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Elements of Computational Metrology Vijay Srinivasan IBM & Columbia U. DIMACS Workshop on CAD/CAM, Rutgers U., October 7, 2003.

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Presentation on theme: "Elements of Computational Metrology Vijay Srinivasan IBM & Columbia U. DIMACS Workshop on CAD/CAM, Rutgers U., October 7, 2003."— Presentation transcript:


2 Elements of Computational Metrology Vijay Srinivasan IBM & Columbia U. DIMACS Workshop on CAD/CAM, Rutgers U., October 7, 2003.

3 2 A Very Old Problem … How tall is the pyramid of Cheops?  “ Measure the length of the pyramid ’ s shadow when your own shadow exactly equals your height. ” - Thales, ca. 600 B.C.  “ Add the measured heights of each of the 203 steps. Its uncertainty is 14 times the uncertainty in measuring a single step. ” - Fourier, ca. 1800 A.D.

4 3 First, Some Definitions …  Metrology is the art and science of measurements.  Measurement is the association of one or more numerical values to physical objects and characteristics.  Our focus today in on geometric measurements and computations on them.  Specifically, our focus is on fitting and filtering discrete geometric data.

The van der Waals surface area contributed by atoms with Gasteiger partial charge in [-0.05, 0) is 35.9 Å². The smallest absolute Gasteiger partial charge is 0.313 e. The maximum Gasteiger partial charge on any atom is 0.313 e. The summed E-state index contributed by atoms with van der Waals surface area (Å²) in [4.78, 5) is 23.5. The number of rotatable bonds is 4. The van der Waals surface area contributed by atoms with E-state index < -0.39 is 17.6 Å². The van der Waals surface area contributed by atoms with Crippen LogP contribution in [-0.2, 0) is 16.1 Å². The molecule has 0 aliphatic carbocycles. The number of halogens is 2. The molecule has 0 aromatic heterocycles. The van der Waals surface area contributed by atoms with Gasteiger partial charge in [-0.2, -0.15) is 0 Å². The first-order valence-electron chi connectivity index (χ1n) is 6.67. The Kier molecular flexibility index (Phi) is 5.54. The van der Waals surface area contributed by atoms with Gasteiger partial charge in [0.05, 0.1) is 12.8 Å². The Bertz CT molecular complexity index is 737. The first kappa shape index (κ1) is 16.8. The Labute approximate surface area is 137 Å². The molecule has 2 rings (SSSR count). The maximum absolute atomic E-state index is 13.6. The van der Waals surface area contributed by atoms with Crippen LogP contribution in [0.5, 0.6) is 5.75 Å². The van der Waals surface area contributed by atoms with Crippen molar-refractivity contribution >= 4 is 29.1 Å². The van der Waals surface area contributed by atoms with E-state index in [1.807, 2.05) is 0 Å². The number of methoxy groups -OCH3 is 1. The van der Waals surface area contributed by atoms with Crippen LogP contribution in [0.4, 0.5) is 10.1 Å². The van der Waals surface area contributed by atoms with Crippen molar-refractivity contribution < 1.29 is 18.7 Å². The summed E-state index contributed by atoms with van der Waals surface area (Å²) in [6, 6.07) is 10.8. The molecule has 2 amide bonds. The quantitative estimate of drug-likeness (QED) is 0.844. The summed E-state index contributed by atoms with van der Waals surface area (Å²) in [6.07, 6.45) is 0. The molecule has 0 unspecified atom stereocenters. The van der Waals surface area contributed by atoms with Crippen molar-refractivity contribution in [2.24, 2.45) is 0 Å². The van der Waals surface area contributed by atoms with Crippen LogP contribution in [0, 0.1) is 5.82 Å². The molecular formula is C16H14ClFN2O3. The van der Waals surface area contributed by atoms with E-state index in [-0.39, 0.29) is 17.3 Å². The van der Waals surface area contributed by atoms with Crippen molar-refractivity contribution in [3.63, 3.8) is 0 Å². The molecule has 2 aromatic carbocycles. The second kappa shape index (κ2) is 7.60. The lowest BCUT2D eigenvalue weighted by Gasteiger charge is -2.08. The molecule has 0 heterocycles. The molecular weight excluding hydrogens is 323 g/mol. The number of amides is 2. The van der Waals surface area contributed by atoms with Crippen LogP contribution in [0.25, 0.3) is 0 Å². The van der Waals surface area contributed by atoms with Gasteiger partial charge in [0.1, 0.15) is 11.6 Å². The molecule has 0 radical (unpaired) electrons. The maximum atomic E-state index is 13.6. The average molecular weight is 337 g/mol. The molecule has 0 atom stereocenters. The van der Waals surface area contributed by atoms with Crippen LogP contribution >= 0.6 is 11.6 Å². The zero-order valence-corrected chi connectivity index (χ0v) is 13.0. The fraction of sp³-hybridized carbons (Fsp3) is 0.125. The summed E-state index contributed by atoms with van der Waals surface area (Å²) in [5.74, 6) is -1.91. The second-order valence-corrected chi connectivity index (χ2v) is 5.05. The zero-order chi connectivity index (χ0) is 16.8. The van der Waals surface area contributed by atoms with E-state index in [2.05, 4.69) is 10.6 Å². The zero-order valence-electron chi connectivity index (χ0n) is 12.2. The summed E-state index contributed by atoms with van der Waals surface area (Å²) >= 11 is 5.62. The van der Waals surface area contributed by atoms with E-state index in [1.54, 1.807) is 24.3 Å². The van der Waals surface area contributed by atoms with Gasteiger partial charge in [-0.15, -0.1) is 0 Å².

5 4 The Big Picture … Metrology Dimensional (Geometric) Metrology Coordinate and Surface Metrology Computational Metrology - Fitting and Filtering

6 5 In our context …  Fitting  Optimization  Continuous optimization (e.g., least squares fitting)  Combinatorial optimization (e.g., minimax fitting)  Filtering  Convolution  Convolutions of functions (e.g., Gaussian filters)  Convolutions of sets (e.g., envelope filters using Minkowski sums)

7 6 Industrial Setting … Why do we bother?  Product Conformance  Is the manufactured object within designer-specified tolerances?  Process Characterization  What is the capability of the manufacturing process?  Is it under control over time? These are major questions that arise in computer-aided design and manufacture

8 7 Two Basic Axioms …  Axiom of manufacturing imprecision:  All manufacturing processes are inherently imprecise and produce parts that vary.  Axiom of measurement uncertainty:  No measurement can be absolutely accurate and with every measurement there is some finite uncertainty about the measured value or measured attribute. These are independent axioms and both should be considered operative in any real situation.

9 8 Imprecision in Manufacturing  No man-made artifact has ideal geometric form.  No manufactured object can be perfectly planar, or cylindrical, and so on.  There is experimental evidence that the geometry of an engineered surface is more like a fractal.  Over the range of engineering scales - from a nanometer to a kilometer. (A dynamic range of 10 12 )